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ARS Home » Pacific West Area » Logan, Utah » Forage and Range Research » Research » Publications at this Location » Publication #312099

Research Project: Develop Improved Plant Genetic Resources to Enhance Pasture and Rangeland Productivity in the Semiarid Regions of the Western U.S.

Location: Forage and Range Research

Title: A new perspective on trait differences between native and invasive exotic plants: reply to critique

Author
item Leffler, Alan
item James, Jeremy
item Monaco, Thomas
item Sheley, Roger

Submitted to: Ecology
Publication Type: Peer Reviewed Journal
Publication Acceptance Date: 10/24/2014
Publication Date: 4/1/2015
Citation: Leffler, A.J., James, J.J., Monaco, T.A., Sheley, R.L. 2015. A new perspective on trait differences between native and invasive exotic plants: reply to critique. Ecology. 96(4):1152-1153.

Interpretive Summary: A meta-analysis contrasting morphological and physiological traits of invasive species and native species was conducted using data acquired from journal articles published between the years 1995 and 2010. This study (Leffler et al. 2014, Ecology 95:298-305), generated a comment from Dawson et al. (Ecology in press), who raise three points regarding our analysis and how it was interpreted. We concede to their first point that when an invader occupies an empty niche with a trait value intermediate to native species in the community, differences among native and invasive species are less critical. Their second point questions whether trait differences are still important if the invasive species is more fit than the native species. We agree with this caveat, but recognize that fitness differences arise from an interaction of traits and the environment, resulting in basic trade-offs. Consequently, traits considered advanageous to invaders do not always result in invasion. Finally, their third point questioned whether differences between invasive and native species and differences between two native and native species would be equitable if contrasts originated from the same group of studies. Re-analysis of our data set using only studies that contained both native-invasive and native-native comparisons confirmed our original conclusions.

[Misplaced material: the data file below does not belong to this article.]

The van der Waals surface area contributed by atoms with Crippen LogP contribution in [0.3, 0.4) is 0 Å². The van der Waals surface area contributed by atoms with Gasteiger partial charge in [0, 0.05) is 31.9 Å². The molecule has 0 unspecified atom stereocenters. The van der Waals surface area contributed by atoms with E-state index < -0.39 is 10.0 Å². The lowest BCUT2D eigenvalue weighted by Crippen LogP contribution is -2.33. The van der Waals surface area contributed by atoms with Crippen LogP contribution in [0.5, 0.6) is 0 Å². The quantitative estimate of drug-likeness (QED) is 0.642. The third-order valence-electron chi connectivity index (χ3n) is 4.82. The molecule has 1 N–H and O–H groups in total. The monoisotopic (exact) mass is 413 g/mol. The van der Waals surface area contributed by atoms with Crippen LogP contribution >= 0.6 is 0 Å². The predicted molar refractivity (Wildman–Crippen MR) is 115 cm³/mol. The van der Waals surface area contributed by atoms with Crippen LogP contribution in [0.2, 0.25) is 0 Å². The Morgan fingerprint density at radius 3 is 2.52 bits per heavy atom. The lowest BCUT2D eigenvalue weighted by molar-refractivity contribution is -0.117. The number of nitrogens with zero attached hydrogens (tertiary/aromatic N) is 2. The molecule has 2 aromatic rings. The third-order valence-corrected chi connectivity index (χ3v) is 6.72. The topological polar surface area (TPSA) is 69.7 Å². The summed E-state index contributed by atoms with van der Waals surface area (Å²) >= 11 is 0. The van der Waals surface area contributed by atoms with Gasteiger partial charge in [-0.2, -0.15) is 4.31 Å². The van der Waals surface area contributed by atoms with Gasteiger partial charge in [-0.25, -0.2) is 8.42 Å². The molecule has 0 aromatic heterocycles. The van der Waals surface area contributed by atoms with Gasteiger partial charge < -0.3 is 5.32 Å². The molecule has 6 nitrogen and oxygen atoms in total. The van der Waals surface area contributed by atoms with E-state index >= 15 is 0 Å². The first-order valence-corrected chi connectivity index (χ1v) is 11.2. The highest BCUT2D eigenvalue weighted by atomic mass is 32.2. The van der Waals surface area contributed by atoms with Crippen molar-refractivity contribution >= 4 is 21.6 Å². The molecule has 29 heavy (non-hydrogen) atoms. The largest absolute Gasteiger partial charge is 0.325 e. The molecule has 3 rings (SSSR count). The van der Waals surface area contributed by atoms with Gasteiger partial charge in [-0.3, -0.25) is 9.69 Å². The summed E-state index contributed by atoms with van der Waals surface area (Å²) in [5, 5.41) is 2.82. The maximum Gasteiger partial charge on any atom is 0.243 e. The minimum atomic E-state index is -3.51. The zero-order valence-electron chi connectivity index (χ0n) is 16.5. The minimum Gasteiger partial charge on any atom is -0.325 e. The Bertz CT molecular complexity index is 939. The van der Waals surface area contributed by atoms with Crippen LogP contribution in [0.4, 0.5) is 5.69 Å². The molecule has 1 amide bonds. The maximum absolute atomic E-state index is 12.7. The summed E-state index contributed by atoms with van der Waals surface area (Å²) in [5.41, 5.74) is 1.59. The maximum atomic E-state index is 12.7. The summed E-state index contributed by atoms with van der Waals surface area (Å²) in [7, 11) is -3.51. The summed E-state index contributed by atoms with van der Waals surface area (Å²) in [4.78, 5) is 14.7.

Technical Abstract: A meta-analysis contrasting morphological and physiological traits of invasive species and native species was conducted using data acquired from journal articles published between the years 1995 and 2010. This study (Leffler et al. 2014, Ecology 95:298-305), generated a comment from Dawson et al. (Ecology in press), who raise three points regarding our analysis and how it was interpreted. We concede to their first point that when an invader occupies an empty niche with a trait value intermediate to native species in the community, differences among native and invasive species are less critical. Their second point questions whether trait differences are still important if the invasive species is more fit than the native species. We agree with this caveat, but recognize that fitness differences arise from an interaction of traits and the environment, resulting in basic trade-offs. Consequently, traits considered advantageous to invaders do not always result in invasion. Finally, their third point questioned whether differences between invasive and native species and differences between two native and native species would be equitable if contrasts originated from the same group of studies. Re-analysis of our data set using only studies that contained both native-invasive and native-native comparisons confirmed our original conclusions.